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Earthquake and Tsunami in Aceh, Indonesia

Excerpts from an eyewitness' diary written up by Ailsa Zainu'ddin, a member of an alliance of Muslim NGOs. Dated 12 January 2005. Submitted by Fr. John Prior, svd - Puslit Candraditya – Maumere, Indonesia.

"In other countries affected by the tsunami, the villages inland of the affected areas have played a leading role in providing support to the victims. Aceh has suffered a civil war for the last 25 years, during which time over ten thousand people have been killed by TNI (the Indonesian military) and GAM (the Aceh Liberation Movement). The population is thoroughly terrorised. Villagers in Aceh not affected by the tsunami are too scared to leave their village to offer support to neighbouring religions for fear of later being targeted by TNI or GAM. Although GAM and TNI declared a cease-fire following the tsunami, in most places troops are unwilling to leave their existing zones of operation in case they are taken over by the enemy.

"For many Acehnese this has been one of the first times they have worked together with other Indonesians and their first contact with foreigners. Their outpouring of appreciation has brought tears to the eyes of all volunteers providing relief in Aceh. The disaster of the tsunami has cracked open the military stranglehold on Aceh. Here's praying that this openness is maintained in the months and years ahead.

"Our relief centre is providing community-based health and trauma counselling, especially for women and children. Most of the volunteers are from Aceh and northern Sumatra, and every effort is being made to involve the victims in providing relief, clearing up the mess, counselling, cooking etc. The second round of volunteers from Jakarta will be sent to Aceh at the end of this week, to replace those who are exhausted from one or two weeks in the disaster zone. A team of volunteer film makers will travel to Aceh (this) week to document the lessons learned from community-based disaster management and response. I'll stay only a week. It is exhausting and dangerous being in the disaster area.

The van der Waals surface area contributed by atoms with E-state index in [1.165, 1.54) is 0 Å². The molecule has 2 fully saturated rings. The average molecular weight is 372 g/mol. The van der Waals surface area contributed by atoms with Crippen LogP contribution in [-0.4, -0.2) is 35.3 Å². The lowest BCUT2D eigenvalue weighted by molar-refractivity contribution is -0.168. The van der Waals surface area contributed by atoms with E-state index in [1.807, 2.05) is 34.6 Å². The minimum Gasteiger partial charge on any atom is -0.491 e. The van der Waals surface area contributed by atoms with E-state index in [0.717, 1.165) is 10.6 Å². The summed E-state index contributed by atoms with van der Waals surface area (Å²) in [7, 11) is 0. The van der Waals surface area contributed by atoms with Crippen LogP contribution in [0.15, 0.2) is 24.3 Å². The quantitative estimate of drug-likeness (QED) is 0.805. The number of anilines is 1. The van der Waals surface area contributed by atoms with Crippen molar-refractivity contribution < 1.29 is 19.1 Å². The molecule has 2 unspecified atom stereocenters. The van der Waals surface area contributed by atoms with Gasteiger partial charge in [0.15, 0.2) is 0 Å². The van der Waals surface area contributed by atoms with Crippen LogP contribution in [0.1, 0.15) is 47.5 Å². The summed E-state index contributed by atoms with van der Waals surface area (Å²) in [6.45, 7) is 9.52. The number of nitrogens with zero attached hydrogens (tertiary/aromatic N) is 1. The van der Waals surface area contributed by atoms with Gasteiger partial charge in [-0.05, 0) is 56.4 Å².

"The five billion dollars promised in donations for the tsunami victims sounds like a lot, but it has to help five million people around the shores of the Indian Ocean who lost loved ones, houses, livelihoods, many with serious injuries etc. That's only a thousand dollars each.

"Our housemate, Titi, got back yesterday after a week in Aceh, sick as a dog. She crawled to the doctors to find out that she's got Dengue and Typhoid and was sent straight to hospital. She's recovering OK, but they'll keep her there a week and then she'll have to take it easy for a couple more."

Two good Indonesian NGO websites:

  • http://walhi.or.id Our Maumere-based Candraditya Research Centre for the Study of Religion and Culture has worked with Walhi on human rights cases.
  • www.poskokita.org/ the alliance of NGOs that sent on the above comments.

John Prior,
Puslit Candraditya,
Jln. Lerowulan 1,
Wairklau-Maumere 86 112,
Flores-NTT, Indonesia.